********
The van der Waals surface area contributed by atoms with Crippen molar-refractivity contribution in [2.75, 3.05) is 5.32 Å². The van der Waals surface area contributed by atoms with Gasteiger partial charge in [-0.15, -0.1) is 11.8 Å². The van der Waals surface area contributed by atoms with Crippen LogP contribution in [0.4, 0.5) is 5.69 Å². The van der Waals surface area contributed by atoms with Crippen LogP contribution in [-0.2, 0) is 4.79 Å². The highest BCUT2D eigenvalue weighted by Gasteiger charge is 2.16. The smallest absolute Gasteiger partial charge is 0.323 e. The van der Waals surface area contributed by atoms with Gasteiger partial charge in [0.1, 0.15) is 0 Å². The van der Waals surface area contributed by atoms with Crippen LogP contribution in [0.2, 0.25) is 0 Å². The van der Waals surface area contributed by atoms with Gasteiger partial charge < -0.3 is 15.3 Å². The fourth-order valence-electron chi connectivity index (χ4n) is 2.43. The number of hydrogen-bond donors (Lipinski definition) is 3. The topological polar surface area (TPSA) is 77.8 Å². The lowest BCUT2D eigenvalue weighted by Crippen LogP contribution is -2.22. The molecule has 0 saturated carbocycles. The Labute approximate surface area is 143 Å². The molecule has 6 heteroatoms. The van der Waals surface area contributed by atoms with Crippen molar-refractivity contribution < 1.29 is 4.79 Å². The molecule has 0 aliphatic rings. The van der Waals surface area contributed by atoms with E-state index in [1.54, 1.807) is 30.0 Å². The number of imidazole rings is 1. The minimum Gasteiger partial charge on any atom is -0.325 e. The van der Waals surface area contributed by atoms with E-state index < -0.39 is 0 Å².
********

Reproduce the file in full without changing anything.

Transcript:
The van der Waals surface area contributed by atoms with Crippen molar-refractivity contribution in [2.75, 3.05) is 5.32 Å². The van der Waals surface area contributed by atoms with Gasteiger partial charge in [-0.15, -0.1) is 11.8 Å². The van der Waals surface area contributed by atoms with Crippen LogP contribution in [0.4, 0.5) is 5.69 Å². The van der Waals surface area contributed by atoms with Crippen LogP contribution in [-0.2, 0) is 4.79 Å². The highest BCUT2D eigenvalue weighted by Gasteiger charge is 2.16. The smallest absolute Gasteiger partial charge is 0.323 e. The van der Waals surface area contributed by atoms with Gasteiger partial charge in [0.1, 0.15) is 0 Å². The van der Waals surface area contributed by atoms with Crippen LogP contribution in [0.2, 0.25) is 0 Å². The van der Waals surface area contributed by atoms with Gasteiger partial charge < -0.3 is 15.3 Å². The fourth-order valence-electron chi connectivity index (χ4n) is 2.43. The number of hydrogen-bond donors (Lipinski definition) is 3. The topological polar surface area (TPSA) is 77.8 Å². The lowest BCUT2D eigenvalue weighted by Crippen LogP contribution is -2.22. The molecule has 0 saturated carbocycles. The Labute approximate surface area is 143 Å². The molecule has 6 heteroatoms. The van der Waals surface area contributed by atoms with Crippen molar-refractivity contribution < 1.29 is 4.79 Å². The molecule has 0 aliphatic rings. The van der Waals surface area contributed by atoms with E-state index in [1.54, 1.807) is 30.0 Å². The number of imidazole rings is 1. The minimum Gasteiger partial charge on any atom is -0.325 e. The van der Waals surface area contributed by atoms with E-state index < -0.39 is 0 Å².